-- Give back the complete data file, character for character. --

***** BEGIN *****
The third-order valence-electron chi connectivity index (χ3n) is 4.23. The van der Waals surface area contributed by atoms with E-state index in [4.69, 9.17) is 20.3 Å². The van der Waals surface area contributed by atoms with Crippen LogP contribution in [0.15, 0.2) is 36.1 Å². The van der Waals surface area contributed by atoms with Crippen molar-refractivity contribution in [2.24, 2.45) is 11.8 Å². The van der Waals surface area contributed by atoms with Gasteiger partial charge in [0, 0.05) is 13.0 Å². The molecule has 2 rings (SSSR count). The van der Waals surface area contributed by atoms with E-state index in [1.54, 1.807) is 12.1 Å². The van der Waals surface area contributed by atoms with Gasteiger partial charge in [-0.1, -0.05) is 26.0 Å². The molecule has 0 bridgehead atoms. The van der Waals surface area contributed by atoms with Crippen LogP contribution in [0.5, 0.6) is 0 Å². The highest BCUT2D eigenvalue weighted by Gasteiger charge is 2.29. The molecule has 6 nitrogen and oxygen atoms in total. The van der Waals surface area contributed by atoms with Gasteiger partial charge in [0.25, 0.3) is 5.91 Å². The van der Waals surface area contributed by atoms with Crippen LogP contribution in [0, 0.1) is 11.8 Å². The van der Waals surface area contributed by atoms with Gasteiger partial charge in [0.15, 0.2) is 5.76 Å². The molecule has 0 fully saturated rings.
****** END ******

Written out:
The third-order valence-electron chi connectivity index (χ3n) is 4.23. The van der Waals surface area contributed by atoms with E-state index in [4.69, 9.17) is 20.3 Å². The van der Waals surface area contributed by atoms with Crippen LogP contribution in [0.15, 0.2) is 36.1 Å². The van der Waals surface area contributed by atoms with Crippen molar-refractivity contribution in [2.24, 2.45) is 11.8 Å². The van der Waals surface area contributed by atoms with Gasteiger partial charge in [0, 0.05) is 13.0 Å². The molecule has 2 rings (SSSR count). The van der Waals surface area contributed by atoms with E-state index in [1.54, 1.807) is 12.1 Å². The van der Waals surface area contributed by atoms with Gasteiger partial charge in [-0.1, -0.05) is 26.0 Å². The molecule has 0 bridgehead atoms. The van der Waals surface area contributed by atoms with Crippen LogP contribution in [0.5, 0.6) is 0 Å². The highest BCUT2D eigenvalue weighted by Gasteiger charge is 2.29. The molecule has 6 nitrogen and oxygen atoms in total. The van der Waals surface area contributed by atoms with Gasteiger partial charge in [0.25, 0.3) is 5.91 Å². The van der Waals surface area contributed by atoms with Crippen LogP contribution in [0, 0.1) is 11.8 Å². The van der Waals surface area contributed by atoms with Gasteiger partial charge in [0.15, 0.2) is 5.76 Å². The molecule has 0 fully saturated rings.